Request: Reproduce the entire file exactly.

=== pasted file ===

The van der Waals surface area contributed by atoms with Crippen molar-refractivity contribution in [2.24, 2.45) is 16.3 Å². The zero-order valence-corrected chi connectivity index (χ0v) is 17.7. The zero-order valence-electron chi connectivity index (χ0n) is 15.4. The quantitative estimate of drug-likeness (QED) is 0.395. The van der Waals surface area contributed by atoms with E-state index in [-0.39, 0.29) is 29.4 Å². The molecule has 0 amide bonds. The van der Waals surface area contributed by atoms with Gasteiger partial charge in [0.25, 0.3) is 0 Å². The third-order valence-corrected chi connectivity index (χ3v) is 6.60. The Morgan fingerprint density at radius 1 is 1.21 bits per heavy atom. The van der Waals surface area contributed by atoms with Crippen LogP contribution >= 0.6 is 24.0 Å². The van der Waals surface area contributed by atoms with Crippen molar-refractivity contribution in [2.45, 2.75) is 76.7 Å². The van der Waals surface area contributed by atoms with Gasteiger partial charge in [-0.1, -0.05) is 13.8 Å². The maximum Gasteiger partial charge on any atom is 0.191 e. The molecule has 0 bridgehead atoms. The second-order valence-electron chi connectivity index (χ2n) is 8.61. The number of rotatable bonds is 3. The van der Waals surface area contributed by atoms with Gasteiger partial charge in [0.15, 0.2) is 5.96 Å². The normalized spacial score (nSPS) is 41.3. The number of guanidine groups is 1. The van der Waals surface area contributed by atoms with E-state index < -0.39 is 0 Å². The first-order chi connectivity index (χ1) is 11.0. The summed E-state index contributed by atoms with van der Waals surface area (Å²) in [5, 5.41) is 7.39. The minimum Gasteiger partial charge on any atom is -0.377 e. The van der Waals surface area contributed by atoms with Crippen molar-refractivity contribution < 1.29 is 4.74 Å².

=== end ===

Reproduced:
The van der Waals surface area contributed by atoms with Crippen molar-refractivity contribution in [2.24, 2.45) is 16.3 Å². The zero-order valence-corrected chi connectivity index (χ0v) is 17.7. The zero-order valence-electron chi connectivity index (χ0n) is 15.4. The quantitative estimate of drug-likeness (QED) is 0.395. The van der Waals surface area contributed by atoms with E-state index in [-0.39, 0.29) is 29.4 Å². The molecule has 0 amide bonds. The van der Waals surface area contributed by atoms with Gasteiger partial charge in [0.25, 0.3) is 0 Å². The third-order valence-corrected chi connectivity index (χ3v) is 6.60. The Morgan fingerprint density at radius 1 is 1.21 bits per heavy atom. The van der Waals surface area contributed by atoms with Crippen LogP contribution >= 0.6 is 24.0 Å². The van der Waals surface area contributed by atoms with Crippen molar-refractivity contribution in [2.45, 2.75) is 76.7 Å². The van der Waals surface area contributed by atoms with Gasteiger partial charge in [-0.1, -0.05) is 13.8 Å². The maximum Gasteiger partial charge on any atom is 0.191 e. The molecule has 0 bridgehead atoms. The second-order valence-electron chi connectivity index (χ2n) is 8.61. The number of rotatable bonds is 3. The van der Waals surface area contributed by atoms with Gasteiger partial charge in [0.15, 0.2) is 5.96 Å². The normalized spacial score (nSPS) is 41.3. The number of guanidine groups is 1. The van der Waals surface area contributed by atoms with E-state index < -0.39 is 0 Å². The first-order chi connectivity index (χ1) is 11.0. The summed E-state index contributed by atoms with van der Waals surface area (Å²) in [5, 5.41) is 7.39. The minimum Gasteiger partial charge on any atom is -0.377 e. The van der Waals surface area contributed by atoms with Crippen molar-refractivity contribution < 1.29 is 4.74 Å².